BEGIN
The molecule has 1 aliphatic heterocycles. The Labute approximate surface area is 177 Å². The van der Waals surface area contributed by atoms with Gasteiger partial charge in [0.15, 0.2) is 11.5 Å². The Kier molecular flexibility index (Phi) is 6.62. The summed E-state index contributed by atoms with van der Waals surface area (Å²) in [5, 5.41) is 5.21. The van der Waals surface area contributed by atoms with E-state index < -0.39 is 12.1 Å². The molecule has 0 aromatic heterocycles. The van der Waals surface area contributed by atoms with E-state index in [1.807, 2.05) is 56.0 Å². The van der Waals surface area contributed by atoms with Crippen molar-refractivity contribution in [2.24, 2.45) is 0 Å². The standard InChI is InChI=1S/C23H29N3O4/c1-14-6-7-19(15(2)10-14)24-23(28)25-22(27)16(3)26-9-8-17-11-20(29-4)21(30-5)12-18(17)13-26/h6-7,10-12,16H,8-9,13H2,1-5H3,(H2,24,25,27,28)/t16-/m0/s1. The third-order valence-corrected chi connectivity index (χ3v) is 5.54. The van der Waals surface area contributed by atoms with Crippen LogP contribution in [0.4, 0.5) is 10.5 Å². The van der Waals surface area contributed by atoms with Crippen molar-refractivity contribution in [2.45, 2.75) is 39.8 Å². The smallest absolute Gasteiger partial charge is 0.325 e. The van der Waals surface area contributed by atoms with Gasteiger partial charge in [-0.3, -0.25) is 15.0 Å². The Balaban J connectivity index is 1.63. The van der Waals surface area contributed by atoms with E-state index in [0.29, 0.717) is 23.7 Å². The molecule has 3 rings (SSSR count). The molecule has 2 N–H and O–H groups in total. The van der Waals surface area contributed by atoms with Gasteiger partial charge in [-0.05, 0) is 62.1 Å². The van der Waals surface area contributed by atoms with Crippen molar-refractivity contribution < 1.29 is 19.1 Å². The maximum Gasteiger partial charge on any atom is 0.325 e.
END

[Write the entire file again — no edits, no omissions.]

The molecule has 1 aliphatic heterocycles. The Labute approximate surface area is 177 Å². The van der Waals surface area contributed by atoms with Gasteiger partial charge in [0.15, 0.2) is 11.5 Å². The Kier molecular flexibility index (Phi) is 6.62. The summed E-state index contributed by atoms with van der Waals surface area (Å²) in [5, 5.41) is 5.21. The van der Waals surface area contributed by atoms with E-state index < -0.39 is 12.1 Å². The molecule has 0 aromatic heterocycles. The van der Waals surface area contributed by atoms with E-state index in [1.807, 2.05) is 56.0 Å². The van der Waals surface area contributed by atoms with Crippen molar-refractivity contribution in [2.24, 2.45) is 0 Å². The standard InChI is InChI=1S/C23H29N3O4/c1-14-6-7-19(15(2)10-14)24-23(28)25-22(27)16(3)26-9-8-17-11-20(29-4)21(30-5)12-18(17)13-26/h6-7,10-12,16H,8-9,13H2,1-5H3,(H2,24,25,27,28)/t16-/m0/s1. The third-order valence-corrected chi connectivity index (χ3v) is 5.54. The van der Waals surface area contributed by atoms with Crippen LogP contribution in [0.4, 0.5) is 10.5 Å². The van der Waals surface area contributed by atoms with Crippen molar-refractivity contribution in [2.45, 2.75) is 39.8 Å². The smallest absolute Gasteiger partial charge is 0.325 e. The van der Waals surface area contributed by atoms with Gasteiger partial charge in [-0.3, -0.25) is 15.0 Å². The Balaban J connectivity index is 1.63. The van der Waals surface area contributed by atoms with E-state index in [0.29, 0.717) is 23.7 Å². The molecule has 3 rings (SSSR count). The molecule has 2 N–H and O–H groups in total. The van der Waals surface area contributed by atoms with Gasteiger partial charge in [-0.05, 0) is 62.1 Å². The van der Waals surface area contributed by atoms with Crippen molar-refractivity contribution < 1.29 is 19.1 Å². The maximum Gasteiger partial charge on any atom is 0.325 e.